A federal judge in Washington ruled Monday that the Trump administration is violating its own policy by uniformly denying parole to asylum-seekers who have passed their “credible fear” interviews — a key step in the asylum process.
In the decision, the court sided with the immigrants who brought the class action and ordered the Trump administration to restore the practice of granting fair, individual parole hearings to asylum-seekers who have passed that initial threshold. Prevailing at the parole hearing means that an asylum-seeker is released from detention and allowed to remain in the country pending a decision on their asylum petition, a process that can take several years.
“To mandate that ICE provide these baseline procedures to those entering our country–individuals who have often fled violence and persecution to seek safety on our shores–is no great judicial leap,” U.S. District Judge James Boasberg observed dryly.
Under the Trump administration, Boasberg wrote, “parole rates have plummeted from over 90% to nearly zero” and the Department of Homeland Security has shifted from individually considering whether each asylum-seeker should be granted parole until their hearing to uniformly denying such requests.
“The numbers here are irrefutable,” he notes in his opinion.
The American Civil Liberties Union, while fighting the Trump administration’s immigration policies on several fronts, brought the lawsuit on behalf of a group of asylum-seekers denied parole. One plaintiff, Ansly Damus, is a former ethics teacher fleeing political persecution in Haiti, who has been detained without parole in Ohio for more than a year and a half, despite asylum officers determining he had a credible fear of returning to his home country.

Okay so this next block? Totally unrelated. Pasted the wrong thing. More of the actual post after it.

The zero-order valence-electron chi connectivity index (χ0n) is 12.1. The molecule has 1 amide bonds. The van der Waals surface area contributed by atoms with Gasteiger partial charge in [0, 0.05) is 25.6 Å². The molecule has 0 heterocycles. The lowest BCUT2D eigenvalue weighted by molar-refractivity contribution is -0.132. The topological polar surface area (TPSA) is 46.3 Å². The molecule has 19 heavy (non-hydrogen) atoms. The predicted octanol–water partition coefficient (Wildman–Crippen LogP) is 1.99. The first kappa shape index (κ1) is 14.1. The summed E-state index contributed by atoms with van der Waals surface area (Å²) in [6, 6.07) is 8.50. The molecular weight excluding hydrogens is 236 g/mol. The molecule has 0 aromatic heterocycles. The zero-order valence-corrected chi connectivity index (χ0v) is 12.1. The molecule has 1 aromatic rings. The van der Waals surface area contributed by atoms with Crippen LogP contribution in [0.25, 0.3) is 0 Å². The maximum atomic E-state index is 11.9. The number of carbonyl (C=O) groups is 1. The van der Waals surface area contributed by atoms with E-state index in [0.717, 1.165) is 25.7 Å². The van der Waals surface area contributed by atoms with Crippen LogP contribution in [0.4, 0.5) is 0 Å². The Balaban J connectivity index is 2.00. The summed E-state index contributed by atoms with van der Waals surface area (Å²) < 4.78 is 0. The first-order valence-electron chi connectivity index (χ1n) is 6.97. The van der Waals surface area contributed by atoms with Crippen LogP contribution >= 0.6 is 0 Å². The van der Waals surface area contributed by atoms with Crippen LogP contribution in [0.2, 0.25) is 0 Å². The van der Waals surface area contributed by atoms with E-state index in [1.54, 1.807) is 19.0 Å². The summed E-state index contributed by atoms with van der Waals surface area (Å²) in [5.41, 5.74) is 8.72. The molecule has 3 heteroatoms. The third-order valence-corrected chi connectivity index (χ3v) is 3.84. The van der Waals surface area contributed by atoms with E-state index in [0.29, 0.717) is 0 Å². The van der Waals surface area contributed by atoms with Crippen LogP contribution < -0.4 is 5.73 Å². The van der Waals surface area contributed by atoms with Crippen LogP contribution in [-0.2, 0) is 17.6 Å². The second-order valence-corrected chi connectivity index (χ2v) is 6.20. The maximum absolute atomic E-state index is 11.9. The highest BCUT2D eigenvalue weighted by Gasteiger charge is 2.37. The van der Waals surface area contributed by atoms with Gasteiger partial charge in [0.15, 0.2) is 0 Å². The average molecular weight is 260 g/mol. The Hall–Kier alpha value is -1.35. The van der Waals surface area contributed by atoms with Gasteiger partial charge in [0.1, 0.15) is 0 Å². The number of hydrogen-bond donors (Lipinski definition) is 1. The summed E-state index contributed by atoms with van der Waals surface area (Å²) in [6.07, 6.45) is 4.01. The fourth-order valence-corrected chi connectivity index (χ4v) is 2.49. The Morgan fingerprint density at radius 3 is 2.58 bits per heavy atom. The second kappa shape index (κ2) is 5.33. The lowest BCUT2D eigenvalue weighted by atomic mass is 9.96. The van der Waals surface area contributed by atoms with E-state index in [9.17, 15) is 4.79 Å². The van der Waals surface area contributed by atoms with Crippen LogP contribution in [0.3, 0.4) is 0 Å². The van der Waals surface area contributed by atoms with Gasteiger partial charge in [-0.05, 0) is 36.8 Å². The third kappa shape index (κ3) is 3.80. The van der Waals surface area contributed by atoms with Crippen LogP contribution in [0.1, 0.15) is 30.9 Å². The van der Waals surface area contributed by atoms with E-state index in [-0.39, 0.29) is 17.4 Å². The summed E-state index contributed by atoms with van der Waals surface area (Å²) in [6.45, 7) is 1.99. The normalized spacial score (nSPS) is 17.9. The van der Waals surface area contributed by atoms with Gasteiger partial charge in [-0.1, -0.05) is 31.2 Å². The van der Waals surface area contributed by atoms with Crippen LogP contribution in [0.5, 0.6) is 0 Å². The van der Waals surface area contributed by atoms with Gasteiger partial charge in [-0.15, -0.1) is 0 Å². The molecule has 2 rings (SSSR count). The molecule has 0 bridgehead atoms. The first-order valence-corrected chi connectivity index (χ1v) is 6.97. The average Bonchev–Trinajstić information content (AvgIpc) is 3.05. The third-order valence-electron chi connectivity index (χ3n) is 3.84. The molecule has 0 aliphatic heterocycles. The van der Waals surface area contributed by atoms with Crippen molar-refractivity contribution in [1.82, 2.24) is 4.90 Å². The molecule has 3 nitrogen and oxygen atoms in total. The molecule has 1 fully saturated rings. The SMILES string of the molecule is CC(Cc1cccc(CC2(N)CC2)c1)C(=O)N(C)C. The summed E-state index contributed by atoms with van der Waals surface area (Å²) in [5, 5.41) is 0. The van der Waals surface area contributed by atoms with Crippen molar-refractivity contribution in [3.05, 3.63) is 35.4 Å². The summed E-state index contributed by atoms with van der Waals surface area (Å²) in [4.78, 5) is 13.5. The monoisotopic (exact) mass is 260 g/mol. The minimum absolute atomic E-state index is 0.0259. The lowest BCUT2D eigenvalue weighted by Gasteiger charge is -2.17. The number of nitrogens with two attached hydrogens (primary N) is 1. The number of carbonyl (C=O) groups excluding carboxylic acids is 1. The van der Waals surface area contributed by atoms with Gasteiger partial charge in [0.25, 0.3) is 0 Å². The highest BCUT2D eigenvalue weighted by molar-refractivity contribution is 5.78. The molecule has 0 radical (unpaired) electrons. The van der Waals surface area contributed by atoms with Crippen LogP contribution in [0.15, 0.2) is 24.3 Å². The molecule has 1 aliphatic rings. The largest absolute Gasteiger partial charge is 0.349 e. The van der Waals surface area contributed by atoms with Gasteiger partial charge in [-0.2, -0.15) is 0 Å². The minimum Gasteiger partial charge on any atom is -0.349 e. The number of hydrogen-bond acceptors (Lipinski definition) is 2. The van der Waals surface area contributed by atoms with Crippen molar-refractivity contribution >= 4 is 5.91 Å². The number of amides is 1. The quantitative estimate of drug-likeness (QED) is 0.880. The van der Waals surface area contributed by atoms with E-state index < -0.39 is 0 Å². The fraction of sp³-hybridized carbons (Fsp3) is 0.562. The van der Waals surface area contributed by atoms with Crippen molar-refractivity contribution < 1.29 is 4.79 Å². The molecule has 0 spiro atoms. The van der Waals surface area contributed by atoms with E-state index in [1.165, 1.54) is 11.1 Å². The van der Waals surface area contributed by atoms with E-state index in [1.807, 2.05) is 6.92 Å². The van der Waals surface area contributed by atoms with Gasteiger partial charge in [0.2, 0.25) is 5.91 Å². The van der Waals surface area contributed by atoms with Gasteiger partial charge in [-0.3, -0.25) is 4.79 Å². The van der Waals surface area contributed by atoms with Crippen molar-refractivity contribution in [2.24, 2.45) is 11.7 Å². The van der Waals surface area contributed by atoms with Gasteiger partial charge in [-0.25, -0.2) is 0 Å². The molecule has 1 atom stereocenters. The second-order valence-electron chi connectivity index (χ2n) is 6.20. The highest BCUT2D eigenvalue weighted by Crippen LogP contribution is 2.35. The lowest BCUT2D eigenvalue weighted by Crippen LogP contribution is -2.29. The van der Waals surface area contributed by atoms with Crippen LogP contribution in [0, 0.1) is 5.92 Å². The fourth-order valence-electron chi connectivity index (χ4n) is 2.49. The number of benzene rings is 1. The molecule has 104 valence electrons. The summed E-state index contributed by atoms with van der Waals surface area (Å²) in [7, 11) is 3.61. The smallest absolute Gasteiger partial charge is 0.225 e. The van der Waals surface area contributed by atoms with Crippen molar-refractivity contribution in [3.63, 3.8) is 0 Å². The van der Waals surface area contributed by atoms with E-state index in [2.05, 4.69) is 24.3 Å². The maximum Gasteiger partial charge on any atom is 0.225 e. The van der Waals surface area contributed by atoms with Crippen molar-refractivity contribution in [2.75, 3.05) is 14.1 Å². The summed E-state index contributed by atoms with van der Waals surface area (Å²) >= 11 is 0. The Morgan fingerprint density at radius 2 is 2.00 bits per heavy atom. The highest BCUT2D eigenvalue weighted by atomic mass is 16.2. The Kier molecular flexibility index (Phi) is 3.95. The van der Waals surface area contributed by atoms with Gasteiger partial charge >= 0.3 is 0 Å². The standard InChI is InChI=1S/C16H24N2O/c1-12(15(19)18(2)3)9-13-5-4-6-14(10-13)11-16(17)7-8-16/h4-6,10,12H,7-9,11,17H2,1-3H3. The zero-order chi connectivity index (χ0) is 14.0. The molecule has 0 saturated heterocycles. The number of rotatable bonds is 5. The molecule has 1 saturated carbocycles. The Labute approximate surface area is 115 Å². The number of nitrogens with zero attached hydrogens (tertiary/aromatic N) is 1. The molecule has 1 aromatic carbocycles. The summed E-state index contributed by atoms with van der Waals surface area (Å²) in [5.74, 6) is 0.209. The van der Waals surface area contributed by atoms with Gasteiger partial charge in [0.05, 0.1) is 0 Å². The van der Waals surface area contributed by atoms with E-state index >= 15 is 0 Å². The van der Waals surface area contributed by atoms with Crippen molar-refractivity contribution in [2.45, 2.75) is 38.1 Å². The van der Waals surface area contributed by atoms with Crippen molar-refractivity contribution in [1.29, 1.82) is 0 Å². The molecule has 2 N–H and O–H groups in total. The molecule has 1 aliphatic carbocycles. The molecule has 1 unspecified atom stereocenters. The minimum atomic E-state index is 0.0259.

“I have not breathed fresh air or felt the sun on my face, and I never know if it is cold or hot outside, if the sun is out, and if the seasons are changing,” Damus said when the lawsuit was filed earlier this year, according to the ACLU.
The other plaintiffs in the case hail from El Salvador, Venezuela, and Cuba.
“This ruling means the Trump administration cannot use indefinite detention as a weapon to punish and deter asylum seekers,” the ACLU’s Michael Tan said in a statement sent to reporters following the court’s decision.
Read the full ruling here:
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